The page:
Posts Tagged ‘rebels’

Nick Kristof, Zainab Salbi, Lisa Shannon — what a week!

Friday, April 16th, 2010

So I started my week by going to hear Nicholas Kristof, columnist of the New York Times, speak at the Columbia Journalism School. He was the last in a series of speakers that have come throughout the semester to talk about covering conflicts. As I expected, he was thoughtful, articulate and, at times, quite funny. He talked a lot about his new book, “Half the Sky,” which I’ve recently read, and is well worth picking up if you haven’t already.

Among the unnerving facts he spoke about:
-Worldwide, there are more males than females because so many women have been killed because they are female. From the book, here is the stat: “more girls have been killed in the last fifty years, precisely because they were girls, than men were killed in all the wars of the twentieth century. More girls are killed in this routine ‘gendercide’ in any one decade than people were slaughtered in all the genocides of the twentieth century.”
-There is a well-documented connection between societies where women are most marginalized and those mired in conflict

I also gained what may at some point be a really useful tip while out reporting — never accept a ride from a photographer or cameraman in a war zone, “they are crazy,” Kristof said. If you want to drive towards the shooting and violence, not away from it, then get in that car. Otherwise, steer clear. Note to self…

After he finished speaking I was able to sneak in among the mob of people trying to talk to him, pass him my card, and tell him “jambo” from Roger and I. Roger, the amazing translator I work with in Congo, has also worked with the New York Times heavy. Mr. Kristof smiled in recognition and seemed surprised and happy at the coincidence.

Then last night, I went to the Strand to hear Lisa Shannon and Zainab Salbi, founder of Women for Women International, talk about Congo and Lisa’s new book “A Thousand Sisters: My Journey of Hope into the Worst Place on Earth to be a Woman.” Lisa is the women I mentioned in my previous post whom I met in Congo and who taped the KUOW radio show with me on Monday. The conversation between Lisa and Zainab was, again, thoughtful and compelling. Both women are such an inspiration in taking their passions and dreams and making them reality, all for the sake of improving women’s lives. Yet, what also came out clearly during their hour at The Strand was how much their own lives have improved and taken shape as a result of their work. It’s an important reminder not to waste too much time on jobs etc, that are not fulfilling and motivating.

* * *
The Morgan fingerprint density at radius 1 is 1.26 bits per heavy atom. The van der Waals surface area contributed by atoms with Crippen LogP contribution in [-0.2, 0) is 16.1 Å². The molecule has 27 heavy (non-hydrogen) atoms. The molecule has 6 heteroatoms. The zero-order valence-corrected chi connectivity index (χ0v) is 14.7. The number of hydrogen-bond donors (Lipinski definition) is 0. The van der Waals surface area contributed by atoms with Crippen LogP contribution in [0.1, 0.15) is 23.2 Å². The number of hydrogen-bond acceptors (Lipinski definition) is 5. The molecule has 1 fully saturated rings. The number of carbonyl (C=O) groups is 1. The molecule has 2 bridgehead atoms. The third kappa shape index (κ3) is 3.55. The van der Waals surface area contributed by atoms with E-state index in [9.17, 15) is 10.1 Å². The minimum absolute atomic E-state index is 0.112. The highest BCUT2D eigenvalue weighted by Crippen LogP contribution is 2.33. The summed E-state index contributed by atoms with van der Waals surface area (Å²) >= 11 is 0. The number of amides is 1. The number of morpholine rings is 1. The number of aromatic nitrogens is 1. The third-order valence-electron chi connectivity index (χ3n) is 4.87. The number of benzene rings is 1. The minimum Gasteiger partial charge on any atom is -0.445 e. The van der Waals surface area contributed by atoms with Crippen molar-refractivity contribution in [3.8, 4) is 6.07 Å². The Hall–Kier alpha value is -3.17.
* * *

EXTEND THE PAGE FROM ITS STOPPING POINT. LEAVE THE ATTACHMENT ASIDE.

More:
Lisa talked a lot about the women in her book — her Congolese sisters that she has sponsored through Women for Women. One, Generose, has a particularly moving story. She suffered the loss of several family members (a child and her husband, I think) at the hands of a militia (the FDLR, I think, but don’t recall for sure) who also cut off one of her legs. During Lisa’s last trip to Congo, when we met, she held the first ever Run For Congo Women in Congo. It was on Feb. 28, as I was on my way from Kigali, so I missed the event. Nevertheless, she described it as joyous and mentioned that even Generose, on crutches, walked / ran for about 1/3 of a mile, as much as she could. Later she told Lisa, “if I run, then everyone will know they can do something.” If that’s not a poignant example of how strong and courageous Congolese women are, despite suffering in more atrocious ways than I have ever seen, I don’t know what is.

When Zainab later asked Lisa to comment on the idea that war brings out both the worst and best of humanity, she expanded on what Generose’s comments alluded to — the determination of Congolese women not to be bowed by the violence around them. Even, Lisa said, if militias terrorize, murder, rape, and torture them; loot their villages and burn their homes, Congolese women “can’t be stopped.” The militias do not and cannot win. “There is something in Congolese women that cannot be touched,” Lisa said.

I had the chance after the talk to go out with Lisa and it was such a treat to talk with her again and commiserate about Congo — what is so difficult there, inspiring there, what makes us want to continue going back. I hope that this last trip won’t be the only time we overlap along the shores of Lake Kivu.

Gorillas!

Sunday, March 14th, 2010

Holy, holy mountain gorillas! Saw them today on my trek into the depths of the bush in Virunga National Park. It was incredible.

A backside view of the 200 kilo Silverback and Papa to the 12-member gorilla family I saw

A backside view of the 200 kilo Silverback and Papa to the 12-member gorilla family I saw

Which of these tasty morsels shall I chomp on next?

Which of these tasty morsels shall I chomp on next?

The family baby -- loving his chance to play and stuff his grill!

The family baby -- loving his chance to play and stuff his grill!

The adventure began on the road into the park. It’s a mostly uphill, deeply rutted route marked with huge jagged lava rock that look made to pop tires, stall cars and dent anything and everything underneath our seats… It was a bumpy and slow ride, at times even mildly harrowing. But despite a couple stalls and spinning wheels and take twos and threes, we made it. We actually walked the last 100 meters to the trail head while the car drivers tried to navigate a particularly treacherous mud / rut / rock combination. In our absence, and with several sets of young hands from the local village youth, they eventually made it to the ranger station where we started and ended our gorilla adventure.